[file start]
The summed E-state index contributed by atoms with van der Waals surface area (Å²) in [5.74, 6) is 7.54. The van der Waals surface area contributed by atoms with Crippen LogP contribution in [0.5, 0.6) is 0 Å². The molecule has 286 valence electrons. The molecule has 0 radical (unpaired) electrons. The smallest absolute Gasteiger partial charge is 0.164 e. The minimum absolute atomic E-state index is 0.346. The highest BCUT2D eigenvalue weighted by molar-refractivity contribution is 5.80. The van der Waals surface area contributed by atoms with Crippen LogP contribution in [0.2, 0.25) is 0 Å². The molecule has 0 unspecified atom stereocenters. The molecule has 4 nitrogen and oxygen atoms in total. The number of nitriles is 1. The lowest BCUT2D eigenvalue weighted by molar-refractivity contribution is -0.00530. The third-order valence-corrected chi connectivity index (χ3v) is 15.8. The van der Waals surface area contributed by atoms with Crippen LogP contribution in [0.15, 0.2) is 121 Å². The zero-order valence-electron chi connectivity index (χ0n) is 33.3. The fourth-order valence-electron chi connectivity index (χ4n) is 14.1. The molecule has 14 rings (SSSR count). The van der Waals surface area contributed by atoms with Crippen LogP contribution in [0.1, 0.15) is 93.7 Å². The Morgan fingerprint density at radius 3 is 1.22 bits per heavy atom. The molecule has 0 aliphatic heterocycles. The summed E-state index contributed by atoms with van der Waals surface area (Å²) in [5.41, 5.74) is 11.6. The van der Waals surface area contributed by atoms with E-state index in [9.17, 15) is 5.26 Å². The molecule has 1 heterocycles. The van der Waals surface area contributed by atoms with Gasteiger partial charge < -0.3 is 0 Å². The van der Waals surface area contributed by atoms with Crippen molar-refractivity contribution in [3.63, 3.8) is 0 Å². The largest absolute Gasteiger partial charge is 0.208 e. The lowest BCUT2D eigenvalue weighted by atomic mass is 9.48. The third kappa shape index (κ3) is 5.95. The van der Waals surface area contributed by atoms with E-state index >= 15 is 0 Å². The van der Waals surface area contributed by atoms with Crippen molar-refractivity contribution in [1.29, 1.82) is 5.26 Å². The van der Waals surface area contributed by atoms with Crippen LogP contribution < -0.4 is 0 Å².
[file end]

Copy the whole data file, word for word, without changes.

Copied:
The summed E-state index contributed by atoms with van der Waals surface area (Å²) in [5.74, 6) is 7.54. The van der Waals surface area contributed by atoms with Crippen LogP contribution in [0.5, 0.6) is 0 Å². The molecule has 286 valence electrons. The molecule has 0 radical (unpaired) electrons. The smallest absolute Gasteiger partial charge is 0.164 e. The minimum absolute atomic E-state index is 0.346. The highest BCUT2D eigenvalue weighted by molar-refractivity contribution is 5.80. The van der Waals surface area contributed by atoms with Crippen LogP contribution in [0.2, 0.25) is 0 Å². The molecule has 0 unspecified atom stereocenters. The molecule has 4 nitrogen and oxygen atoms in total. The number of nitriles is 1. The lowest BCUT2D eigenvalue weighted by molar-refractivity contribution is -0.00530. The third-order valence-corrected chi connectivity index (χ3v) is 15.8. The van der Waals surface area contributed by atoms with Crippen LogP contribution in [0.15, 0.2) is 121 Å². The zero-order valence-electron chi connectivity index (χ0n) is 33.3. The fourth-order valence-electron chi connectivity index (χ4n) is 14.1. The molecule has 14 rings (SSSR count). The van der Waals surface area contributed by atoms with Crippen LogP contribution in [0.1, 0.15) is 93.7 Å². The Morgan fingerprint density at radius 3 is 1.22 bits per heavy atom. The molecule has 0 aliphatic heterocycles. The summed E-state index contributed by atoms with van der Waals surface area (Å²) in [5.41, 5.74) is 11.6. The van der Waals surface area contributed by atoms with E-state index in [9.17, 15) is 5.26 Å². The molecule has 1 heterocycles. The van der Waals surface area contributed by atoms with Gasteiger partial charge < -0.3 is 0 Å². The van der Waals surface area contributed by atoms with Crippen molar-refractivity contribution in [3.63, 3.8) is 0 Å². The largest absolute Gasteiger partial charge is 0.208 e. The lowest BCUT2D eigenvalue weighted by atomic mass is 9.48. The third kappa shape index (κ3) is 5.95. The van der Waals surface area contributed by atoms with E-state index >= 15 is 0 Å². The van der Waals surface area contributed by atoms with Crippen molar-refractivity contribution in [1.29, 1.82) is 5.26 Å². The van der Waals surface area contributed by atoms with Crippen LogP contribution < -0.4 is 0 Å².